There's a wealth of information to help you maintain a healthy pregnancy, but the act of childbirth itself can seem a bit mysterious to many first-time moms-to-be — even if you've read up on all the details.
That's where childbirth education classes come in. Also called birthing classes, taking one (or even a few) gives you hands-on practice and knowledge about the entire birth process. In turn, knowing what to expect from that first contraction to that final push will go a long way toward reducing your anxiety and preparing you for the incredible journey you're about to go through.
What you’ll learn in a birthing class Depending on the type of childbirth classes you take, you’ll get answers to all of your questions from an experienced instructor. You can learn the following:
Techniques to relax, breathe and distract yourself (or do all three simultaneously) to get some relief
Various labor positions that can help your baby line up with your pelvis, speed your labor and relieve pain
Pain relief options, including how and when to request them
The stages of a normal labor and delivery
Possible delivery complications and how they might be handled
Other medical interventions that may be used, such as a C-section or induction
Birth planning and assistance, including birth plans and information about where you can give birth (like hospital births versus delivering in a birthing center or at home)
Hands-on instruction in alternative approaches to pain relief, including breathing and relaxation techniques
Basics to care for your newborn baby, including your baby’s anatomy and physiology, postpartum care and breastfeeding
Other benefits of childbirth classes In addition to hands-on learning opportunities, benefits include:
The opportunity to bond with other expectant couples
A chance for your partner to join in — and a way to connect with your birthing partner or labor coach
Addressing your fears
Sharing your concerns with other parents-to-be and the instructor
Confidence that can may help you to have a more satisfying childbirth experience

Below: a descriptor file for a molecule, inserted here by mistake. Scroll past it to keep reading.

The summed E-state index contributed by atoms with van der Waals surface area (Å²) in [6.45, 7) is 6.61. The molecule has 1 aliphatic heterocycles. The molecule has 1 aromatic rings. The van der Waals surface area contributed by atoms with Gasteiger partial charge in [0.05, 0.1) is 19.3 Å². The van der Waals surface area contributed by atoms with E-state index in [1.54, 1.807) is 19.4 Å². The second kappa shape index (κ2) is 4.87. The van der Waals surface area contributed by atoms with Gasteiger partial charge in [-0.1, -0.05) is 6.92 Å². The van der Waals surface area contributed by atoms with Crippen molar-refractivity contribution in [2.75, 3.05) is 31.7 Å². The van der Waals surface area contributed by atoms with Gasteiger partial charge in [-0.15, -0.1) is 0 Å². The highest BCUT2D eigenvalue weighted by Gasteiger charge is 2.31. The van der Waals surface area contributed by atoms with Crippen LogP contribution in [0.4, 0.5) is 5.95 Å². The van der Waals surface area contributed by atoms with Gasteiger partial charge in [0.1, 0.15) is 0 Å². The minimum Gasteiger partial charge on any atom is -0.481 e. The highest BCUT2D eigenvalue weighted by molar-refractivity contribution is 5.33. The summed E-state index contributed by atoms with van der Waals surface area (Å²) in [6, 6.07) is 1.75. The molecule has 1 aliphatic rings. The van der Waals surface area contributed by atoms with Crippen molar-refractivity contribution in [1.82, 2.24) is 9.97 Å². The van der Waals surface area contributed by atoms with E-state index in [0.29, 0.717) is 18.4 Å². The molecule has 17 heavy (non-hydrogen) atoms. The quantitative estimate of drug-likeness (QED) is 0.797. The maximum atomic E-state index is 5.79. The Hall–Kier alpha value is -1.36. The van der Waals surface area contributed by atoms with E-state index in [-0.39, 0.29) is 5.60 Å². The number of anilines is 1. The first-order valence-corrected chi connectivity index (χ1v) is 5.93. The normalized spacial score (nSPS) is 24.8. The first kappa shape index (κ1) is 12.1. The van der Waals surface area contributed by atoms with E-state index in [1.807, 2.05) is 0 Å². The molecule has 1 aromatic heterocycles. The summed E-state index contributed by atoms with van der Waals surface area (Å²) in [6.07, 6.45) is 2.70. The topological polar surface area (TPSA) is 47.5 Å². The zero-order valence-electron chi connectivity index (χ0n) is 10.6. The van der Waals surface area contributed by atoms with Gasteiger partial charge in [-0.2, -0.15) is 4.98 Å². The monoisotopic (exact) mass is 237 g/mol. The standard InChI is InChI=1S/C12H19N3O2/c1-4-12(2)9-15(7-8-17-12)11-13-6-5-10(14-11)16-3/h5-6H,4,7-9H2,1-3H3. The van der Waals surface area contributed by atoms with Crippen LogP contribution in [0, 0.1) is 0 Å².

A chance to explore the facility where you plan to give birth
How to choose a birthing class Hospitals, private instructors and practitioners (through their offices) all offer courses. You can choose from several different types of classes, each with its own philosophy and teaching method. One thing they all have in common: They give pregnant people and their partners the tools and information that will make the birthing experience as positive as possible. Here are a few things to consider when choosing a class:
The general philosophy. Make sure the class is compatible with your visions of an ideal birth. You may also want to ask if the class is taught by a private instructor and the instructor’s views on birth to determine if they coincide with those of your doctor. Additionally, it’s helpful to know if the class is affiliated with a hospital.
Whether the class is in-person or online. Many childbirth classes relocated online during the COVID-19 pandemic — and now you can take classes virtually plus browse supplemental material and videos from home. Bonus: A few of these childbirth classes are even free. If you’re taking an in-person class, find out if it’s hands-on, interactive instruction as well as what the maximum class size is.
The curriculum. A good course includes a discussion of C-sections and both natural ways to reduce or cope with pain (like massage, acupressure, aromatherapy or using a birthing ball) as well as medicated pain-relief options (such as epidurals). It should deal with both the psychological and emotional as well as the technical aspects of childbirth.
How the class is taught. Are films of births shown? Will you hear from parents who have recently delivered? Will there be ample opportunity for questions? Are techniques practiced in class?
The size of the class. Many moms-to-be find that five or six couples to a class is ideal; more than 10 to 12 may feel too large. Not only can a teacher give more time and individual attention to couples in an intimate group — particularly important during the breathing and relaxation portions of the session — but the camaraderie in a small group tends to be stronger.
The techniques. Consider which childbirth techniques the class teaches (more on that below).
Postpartum information. Depending on your needs, you may also want to take a class (or sign up for another class) that covers breastfeeding, infant CPR and infant first aid.